How we work remote with productive apps

Want to drop by our office to talk keyboards and games, while enjoying a barista-prepared coffee? Go by your local coffeehouse and grab your laptop; we are entirely digital.

Everybody of the Wooting team lives and works remotely from each other. Two of us are located in the Netherlands, and I in Taiwan. We heavily rely on internet, communication and planning applications.

Not too difficult in our modern world, but there is one struggle that will never change…Time difference. While everybody in the Netherlands lives in GMT+1, I’m in GMT+8, 7 hours difference. Therefore, we have to plan our collaborations ahead of time, otherwise, we’ll miss out on each other’s working time slots.

We would be nowhere if it wasn’t with some amazing (free) applications that help us in this entire operation. Let’s take a look!

Communication Apps

The core of all business and also the hardest to get right.

Slack logo

This is our bread and butter. We mainly use Slack for all our textual communication. At the same time, it’s also an archive of different topics we discuss. For each topic, we make a new channel and thereby separate all our communication. In this way, you already know the context of the message before reading it. We avoid talking business through messaging apps such as Whatsapp or regular text. Information gets lost, it’s linear and mixes with personal.

Teamspeak logo

Appearin logoSkype logo

 

 

 

 

A problem with too much textual messaging is that a lot of (micro) information gets misinterpreted or not reported over time. After a while, it clouds the mind and slowly influences overall moral. The best fix is having a good old conversation with each other, over the internet of course. We’re not Skype advocates, but due to its popularity, it is sometimes hard to get around when we schedule meetings with others. We prefer lightweight communication applications such as Teamspeak but that ends up in gaming most of the time, oops.

When we’re really keen on seeing each other or, more importantly, share our screen, we use Skype, but in group calls, this feature often fails on us. Appear.in is our reliable backup, works like a charm and makes me wonder why we don’t use it more often… Oh wait, it uses more ram-power then 20 tabs open in google Chrome.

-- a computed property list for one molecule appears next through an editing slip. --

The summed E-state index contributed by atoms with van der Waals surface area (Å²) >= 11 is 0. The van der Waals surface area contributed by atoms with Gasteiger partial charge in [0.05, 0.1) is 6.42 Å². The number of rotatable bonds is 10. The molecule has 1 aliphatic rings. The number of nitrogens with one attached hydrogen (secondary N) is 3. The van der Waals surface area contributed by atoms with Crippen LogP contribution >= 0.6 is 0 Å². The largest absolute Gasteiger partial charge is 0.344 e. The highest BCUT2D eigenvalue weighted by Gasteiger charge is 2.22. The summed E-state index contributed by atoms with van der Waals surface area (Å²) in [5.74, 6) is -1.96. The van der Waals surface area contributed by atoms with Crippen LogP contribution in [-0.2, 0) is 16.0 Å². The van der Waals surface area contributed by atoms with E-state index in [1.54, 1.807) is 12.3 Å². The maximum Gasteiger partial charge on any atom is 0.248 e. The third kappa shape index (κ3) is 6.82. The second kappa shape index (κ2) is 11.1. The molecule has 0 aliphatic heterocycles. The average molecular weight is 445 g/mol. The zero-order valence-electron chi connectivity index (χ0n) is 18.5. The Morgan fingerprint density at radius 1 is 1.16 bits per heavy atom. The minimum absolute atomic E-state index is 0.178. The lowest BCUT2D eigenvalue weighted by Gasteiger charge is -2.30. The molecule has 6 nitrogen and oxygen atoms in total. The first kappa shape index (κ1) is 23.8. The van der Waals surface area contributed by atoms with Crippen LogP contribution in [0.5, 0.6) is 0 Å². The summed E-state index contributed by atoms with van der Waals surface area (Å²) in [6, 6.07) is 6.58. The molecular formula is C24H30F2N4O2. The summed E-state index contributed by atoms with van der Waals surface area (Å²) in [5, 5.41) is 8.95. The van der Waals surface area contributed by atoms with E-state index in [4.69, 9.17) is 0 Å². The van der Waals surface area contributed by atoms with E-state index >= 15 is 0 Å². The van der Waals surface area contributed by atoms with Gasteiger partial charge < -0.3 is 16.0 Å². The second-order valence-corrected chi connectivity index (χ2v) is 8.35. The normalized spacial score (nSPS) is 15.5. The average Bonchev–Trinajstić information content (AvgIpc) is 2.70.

realtimeboard

Experienced consultants know that words are equal to air without good visuals. Usually, a whiteboard is a great aid, it allows you to illustrate ideas, make notes, and visualize concepts. It’s all temporarily (months) recorded on a whiteboard, as a collaborative notebook. Getting the same result over the internet is a bit tough.

Usually, we will often share our screen, google images, videos or other content to visualize a message. But it greatly lacks in recording anything, so the next time your back on it, you’re heavily dependent on individual made notes.

That’s where RealtimeBoard jumps in for us. It’s literally a digital whiteboard, on which you can draw, note, dump images, make sticky notes or you name it on an immense big white board.

Planning Apps

A planning only works if you tend to follow it. On that note, If there is one thing I’ve learned from my obsessive app scavenging for productivity, it doesn’t matter what tool/app you use, it will never make you more productive. These tools/apps merely aid you, not shape you.

Trello

Hail mother of all to-do, planning, note taking, scrum, info dump or whatever you shape it for. We use Trello for our scrum board, resources, and info dump. Just keep in mind that this tool is as good as the user managing it.

Sunrise logo
Sunrise logo

The level of compatibility of modern calendars are so great, you really don’t need the whole team to use the same thing. The real consideration here is often personal preference. I personally prefer using Sunrise calendar for its planning mechanism, Erik likes to use Mac’s Calendar app for the simplicity of things and Jeroen sticks with Google calendar for its lightweight.

How about you?

You’re welcome to share any tips, tricks or your opinion.

Calder Limmen Written by:

Founder of Wooting. Entrepreneur, gamer and any(thing)thusiast living in Taiwan.

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